Jeremy Corbyn has admitted he never thought he would be in “any sort of position” to be a political leader in an interview with British cycling giant Sir Bradley Wiggins.
The Labour leader, appearing on BBC Radio 4’s Today programme as the current affairs programme was guest edited by the Tour de France winner and multiple Olympic gold medalist, revealed to Sir Bradley he is “not that competitive”.
But the MP made clear he can become Prime Minister and was “enjoying” the pressure of being leader of the Opposition.
Mr Corbyn has faced criticism for rarely appearing on the flagship news programme, which is notorious for grilling politicians.
Former presenter James Naughtie urged him not to "stay away". The hook for Sir Bradley’s interview was Mr Corbyn’s fondness for bicycles.
The political probing followed the cyclist inspecting the Labour leader’s aluminium-framed Raleigh, which he described as a “lived-in bike” but dismissed its apparent likeness to a the state-issued frames of Communist China.
“Whoever wrote it was a Chairman Mao bike should be sent away for re-education,” Mr Corbyn joked.
The veteran Islington North MP, elected to leader on an anti-austerity ticket by a landslide despite strrugling to get enough nominations from Labour MPs, was asked whether it was “weird” to go from backbencher to taking on the Conservatives from the Despatch Box in the Commons.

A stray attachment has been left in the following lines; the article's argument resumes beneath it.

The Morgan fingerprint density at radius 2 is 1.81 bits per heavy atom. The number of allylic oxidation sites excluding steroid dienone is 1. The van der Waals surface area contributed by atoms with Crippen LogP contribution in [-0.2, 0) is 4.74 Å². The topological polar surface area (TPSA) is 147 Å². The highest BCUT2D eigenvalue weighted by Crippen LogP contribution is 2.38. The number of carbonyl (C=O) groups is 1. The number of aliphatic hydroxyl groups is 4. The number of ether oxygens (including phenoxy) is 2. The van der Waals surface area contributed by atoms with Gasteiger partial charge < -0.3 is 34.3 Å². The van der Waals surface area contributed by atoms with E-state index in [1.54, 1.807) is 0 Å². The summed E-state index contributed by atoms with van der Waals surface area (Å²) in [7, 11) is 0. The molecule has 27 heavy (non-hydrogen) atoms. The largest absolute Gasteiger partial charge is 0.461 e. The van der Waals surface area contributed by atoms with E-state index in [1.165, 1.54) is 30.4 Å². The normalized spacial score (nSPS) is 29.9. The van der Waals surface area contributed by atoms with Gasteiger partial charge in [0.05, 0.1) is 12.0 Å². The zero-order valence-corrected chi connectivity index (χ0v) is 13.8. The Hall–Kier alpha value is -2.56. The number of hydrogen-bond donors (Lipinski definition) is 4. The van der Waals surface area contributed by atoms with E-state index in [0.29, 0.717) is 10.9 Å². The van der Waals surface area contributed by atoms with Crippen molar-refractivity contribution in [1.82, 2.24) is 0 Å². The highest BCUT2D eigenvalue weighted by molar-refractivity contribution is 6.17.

He said there was “half a parallel” with sport. "In sport, yes, you’re in it in the English tradition to take part. But in reality you’re in it to win. Politics is slightly different in that I am not that competitive a person in that sense. I am much more of a community co-operative type of person.
“I never really thought I would be appointed to any sort of position so my aspirations, in so far as I had any personal aspirations, were to do my best to represent people and take up causes.
“This (leader) I was persuaded to put my name in to. It’s turned out that I’ve become leader of the party. I’m very proud of that position. It is a huge amount of work and pressure but basically very enjoyable. I quite enjoy pressure. I don't worry about things particularly. I just get on with it."
Asked if he could envisage becoming Prime Minister, he said: "Yes. Yes we could. And the opportunity is then to seriously unlock the potential in people, young people particularly. And to do something about balancing our society, to improve housing and opportunities for people. And be a force for human rights in the world.”
Sir Bradley said he was “disengaged with politics”, and asked how he tried to get people to be interested. “You have to be open, you have to be honest. I resent the cynicism surrounding Westminster and the cynicism of which many political calculations are made. You have to be straight-forward with the way you deal with people. And it’s also about the way you conduct yourself.
“I don’t personally throw abuse at anybody. I don’t think that’s the way of doing things. It certainly has a resonance with people who are completely turned off with the politics of celebrity, and personality. I think there’s a huge interest in doing politics in a way of principle and decency with people.”
The interview came amid reports Mr Corbyn is preparing to sack Shadow Foreign Secretary Hilary Benn from his Shadow Cabinet, although the issue was not raised.
Mr Corbyn spoke about the importance of having a life outside of politics, telling Sir Bradley that "working 24/7 doesn't mean you are producing 24/7". He listed his hobbies as growing vegetables on his allotment, making jam, bread and cakes and "doing bits and pieces of woodwork".